Winners and losers pictured as the drama of Republican candidate Donald Trump’s election victory unfolded.
Hillary Clinton, the defeated candidate for US president, has pledged to work with president-elect Donald Trump to unite a divided nation in an emotional concession speech.
With a row of American flags in the background, the Democratic nominee told supporters that her loss was painful “and it will be for a long time,” and that she had offered to work with Trump as he prepares to begin his four-year term on January 20.
“Last night I congratulated Donald Trump and offered to work with him on behalf of our country,” Clinton said in New York before noon on Wednesday, joined by her husband, former President Bill Clinton and daughter Chelsea.
“I hope he will be a successful president for all Americans.”
After the Republican Trump’s stunning upset of the heavily favoured Democrat Clinton, Democratic President Barack Obama and leading figures in the Republican Party who had struggled to make peace with Trump all vowed to move past the ugliness of an angry and sometimes personal campaign to seek common ground.
Clinton said that the United States was “more deeply divided than we thought,” telling her supporters that they must accept the outcome of the election.
“I hope he will be a successful president for all Americans. This is not the outcome we wanted or we worked so hard for, but I believe in Americans,” she said. “We owe him an open mind and a chance to lead.”
Clinton said that the US had not “shattered that highest and hardest ceiling,” referring to the fact that, if elected, she would have become the first female president in the nation’s history.
“Someday, somebody will,” she said.
"To all the little girls watching…never doubt that you are valuable and powerful & deserving of every chance & opportunity in the world."
— Hillary Clinton (@HillaryClinton) November 9, 2016
Al Jazeera’s Kimberly Halkett, reporting from New York, said many Clinton supporters would find it difficult to accept the result.
“We saw a lot of people angry and shouting saying they do not accept the results. People are really frustrated,” she said
“What is really important here is that what this campaign has done is that it underscored the diversity of America and the reflection of America – America that is more diverse than many have felt they have been able to acknowledge in the past.”
Thousands of people marched against Trump in New York, Chicago, Portland and other cities on Wednesday night.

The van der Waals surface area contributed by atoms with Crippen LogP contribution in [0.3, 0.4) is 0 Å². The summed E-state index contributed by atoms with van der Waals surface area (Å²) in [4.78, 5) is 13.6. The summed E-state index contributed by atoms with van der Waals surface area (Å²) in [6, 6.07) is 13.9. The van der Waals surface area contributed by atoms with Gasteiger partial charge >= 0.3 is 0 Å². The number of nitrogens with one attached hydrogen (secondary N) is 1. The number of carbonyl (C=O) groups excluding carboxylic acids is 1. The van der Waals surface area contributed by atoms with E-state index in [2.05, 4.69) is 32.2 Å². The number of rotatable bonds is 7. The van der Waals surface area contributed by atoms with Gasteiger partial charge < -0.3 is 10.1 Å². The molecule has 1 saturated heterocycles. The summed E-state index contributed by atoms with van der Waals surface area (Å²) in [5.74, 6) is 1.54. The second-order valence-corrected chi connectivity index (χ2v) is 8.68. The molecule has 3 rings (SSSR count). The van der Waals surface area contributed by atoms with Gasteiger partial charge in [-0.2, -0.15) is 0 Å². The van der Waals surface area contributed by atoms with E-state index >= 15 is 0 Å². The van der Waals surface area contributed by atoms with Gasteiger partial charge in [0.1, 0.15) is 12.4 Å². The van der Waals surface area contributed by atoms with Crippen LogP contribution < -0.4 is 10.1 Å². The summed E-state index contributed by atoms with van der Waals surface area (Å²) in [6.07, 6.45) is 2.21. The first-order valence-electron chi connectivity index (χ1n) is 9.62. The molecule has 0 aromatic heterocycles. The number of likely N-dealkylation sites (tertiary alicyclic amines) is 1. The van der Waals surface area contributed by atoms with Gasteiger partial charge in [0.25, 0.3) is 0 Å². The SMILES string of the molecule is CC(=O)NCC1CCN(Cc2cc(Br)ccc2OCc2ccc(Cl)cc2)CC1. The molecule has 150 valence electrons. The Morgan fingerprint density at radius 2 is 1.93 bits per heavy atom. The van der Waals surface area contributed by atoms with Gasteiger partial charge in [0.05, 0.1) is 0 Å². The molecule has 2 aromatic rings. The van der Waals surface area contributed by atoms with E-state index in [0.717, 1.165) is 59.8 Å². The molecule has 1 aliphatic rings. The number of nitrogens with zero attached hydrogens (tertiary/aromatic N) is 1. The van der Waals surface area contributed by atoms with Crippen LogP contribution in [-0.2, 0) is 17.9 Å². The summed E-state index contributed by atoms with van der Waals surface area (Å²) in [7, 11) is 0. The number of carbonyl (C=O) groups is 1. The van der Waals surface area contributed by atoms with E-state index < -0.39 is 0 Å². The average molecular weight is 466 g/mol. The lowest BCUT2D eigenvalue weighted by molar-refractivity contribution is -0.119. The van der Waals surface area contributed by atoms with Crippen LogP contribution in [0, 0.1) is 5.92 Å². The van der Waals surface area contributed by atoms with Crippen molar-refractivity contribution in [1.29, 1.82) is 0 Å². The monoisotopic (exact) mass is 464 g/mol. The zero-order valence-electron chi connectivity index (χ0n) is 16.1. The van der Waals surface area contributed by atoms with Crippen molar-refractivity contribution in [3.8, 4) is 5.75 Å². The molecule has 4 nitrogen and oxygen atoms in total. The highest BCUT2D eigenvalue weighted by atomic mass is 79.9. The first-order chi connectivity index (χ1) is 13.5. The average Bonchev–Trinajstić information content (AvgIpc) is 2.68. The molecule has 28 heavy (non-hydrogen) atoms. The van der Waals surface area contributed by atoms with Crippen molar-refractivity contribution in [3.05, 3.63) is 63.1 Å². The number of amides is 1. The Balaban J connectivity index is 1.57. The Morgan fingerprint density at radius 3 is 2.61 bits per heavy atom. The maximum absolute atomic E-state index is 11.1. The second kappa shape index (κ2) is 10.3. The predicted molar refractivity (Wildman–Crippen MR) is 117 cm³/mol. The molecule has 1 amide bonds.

Clinton’s running mate, Tim Kaine, said she had made history by paving the way for women to run for president.
Speaking before Clinton to a room of supporters and aides, Kaine prompted a standing ovation when he noted Clinton secured more of that popular vote than Trump.
His voice shaking, he said that Clinton “knows the system we have. She’s deeply in love with it and she accepts it.”
A wealthy property developer and former reality TV host, Trump rode a wave of anger towards Washington insiders to win Tuesday’s election against Clinton, whose CV included stints as a first lady, US senator and secretary of state.
Trump’s victory marked a crushing end to Clinton’s second quest to become the first woman president. She also failed in a White House bid in 2008.
Obama, who campaigned hard against Trump, invited him to the White House for a meeting on Thursday after a brutal night for his party, which also fell short of recapturing majorities in both chambers of Congress.
“We are now all rooting for his success in uniting and leading the country,” Obama said at the White House , adding he and his staff would work with Trump to ensure a successful transition.
“We are not Democrats first, we are not Republicans first, we are Americans first,” he said.
Trump and his senior aides were meeting at Trump Tower in New York on Wednesday to begin the transition. The Republican majorities in both chambers of the US Congress will likely help Trump implement his legislative agenda.
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In a victory speech early on Wednesday , he promised to embark on a project to rebuild American infrastructure and to double US economic growth.
Al Jazeera’s James Bays, reporting from UN headquarters in New York, said diplomats and ambassadors had privately expressed shock at Trump’s victory and uncertainty over what his policies would be.
“We don’t really know what the foreign policy now is of the United States – the most powerful country in the world,” he said.
“If you believe what Donald Trump said on the campaign trail, then he’s going to overthrow many things that were always the case for the United States since the second world war.”
Joined by his family at his victory speech, Trump spoke to cheering supporters in a New York hotel ballroom, saying it was time to heal divisions and find common ground after a campaign that exposed deep differences among Americans.
“It is time for us to come together as one united people,” he said. “I will be president for all Americans.”